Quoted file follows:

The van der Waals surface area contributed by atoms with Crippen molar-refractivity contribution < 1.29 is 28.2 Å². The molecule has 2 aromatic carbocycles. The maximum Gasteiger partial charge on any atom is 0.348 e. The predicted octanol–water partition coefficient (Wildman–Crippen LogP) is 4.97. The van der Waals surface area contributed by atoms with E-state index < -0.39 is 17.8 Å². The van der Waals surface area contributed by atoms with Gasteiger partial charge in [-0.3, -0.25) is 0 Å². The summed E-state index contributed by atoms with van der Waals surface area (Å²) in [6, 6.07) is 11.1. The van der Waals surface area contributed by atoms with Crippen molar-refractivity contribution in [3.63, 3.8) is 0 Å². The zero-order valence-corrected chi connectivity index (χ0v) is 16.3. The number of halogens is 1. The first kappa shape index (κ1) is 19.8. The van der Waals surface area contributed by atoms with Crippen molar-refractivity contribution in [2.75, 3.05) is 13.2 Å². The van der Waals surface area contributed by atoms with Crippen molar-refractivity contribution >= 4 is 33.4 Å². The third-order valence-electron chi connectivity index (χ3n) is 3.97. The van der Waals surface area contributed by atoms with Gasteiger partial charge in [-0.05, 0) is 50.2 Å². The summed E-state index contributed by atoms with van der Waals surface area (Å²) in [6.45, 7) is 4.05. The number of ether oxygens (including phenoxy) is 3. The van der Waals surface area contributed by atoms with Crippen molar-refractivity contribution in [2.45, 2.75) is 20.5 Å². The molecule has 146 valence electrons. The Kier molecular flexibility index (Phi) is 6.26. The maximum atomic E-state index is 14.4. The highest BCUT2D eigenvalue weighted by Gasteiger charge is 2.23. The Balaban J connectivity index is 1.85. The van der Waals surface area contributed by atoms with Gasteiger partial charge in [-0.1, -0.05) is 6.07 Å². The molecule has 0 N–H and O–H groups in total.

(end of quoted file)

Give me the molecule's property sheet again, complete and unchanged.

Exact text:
The van der Waals surface area contributed by atoms with Crippen molar-refractivity contribution < 1.29 is 28.2 Å². The molecule has 2 aromatic carbocycles. The maximum Gasteiger partial charge on any atom is 0.348 e. The predicted octanol–water partition coefficient (Wildman–Crippen LogP) is 4.97. The van der Waals surface area contributed by atoms with E-state index < -0.39 is 17.8 Å². The van der Waals surface area contributed by atoms with Gasteiger partial charge in [-0.3, -0.25) is 0 Å². The summed E-state index contributed by atoms with van der Waals surface area (Å²) in [6, 6.07) is 11.1. The van der Waals surface area contributed by atoms with Crippen molar-refractivity contribution in [3.63, 3.8) is 0 Å². The zero-order valence-corrected chi connectivity index (χ0v) is 16.3. The number of halogens is 1. The first kappa shape index (κ1) is 19.8. The van der Waals surface area contributed by atoms with Crippen molar-refractivity contribution in [2.75, 3.05) is 13.2 Å². The van der Waals surface area contributed by atoms with Crippen molar-refractivity contribution >= 4 is 33.4 Å². The third-order valence-electron chi connectivity index (χ3n) is 3.97. The van der Waals surface area contributed by atoms with Gasteiger partial charge in [-0.05, 0) is 50.2 Å². The summed E-state index contributed by atoms with van der Waals surface area (Å²) in [6.45, 7) is 4.05. The number of ether oxygens (including phenoxy) is 3. The van der Waals surface area contributed by atoms with Crippen molar-refractivity contribution in [2.45, 2.75) is 20.5 Å². The molecule has 146 valence electrons. The Kier molecular flexibility index (Phi) is 6.26. The maximum atomic E-state index is 14.4. The highest BCUT2D eigenvalue weighted by Gasteiger charge is 2.23. The Balaban J connectivity index is 1.85. The van der Waals surface area contributed by atoms with Gasteiger partial charge in [-0.1, -0.05) is 6.07 Å². The molecule has 0 N–H and O–H groups in total.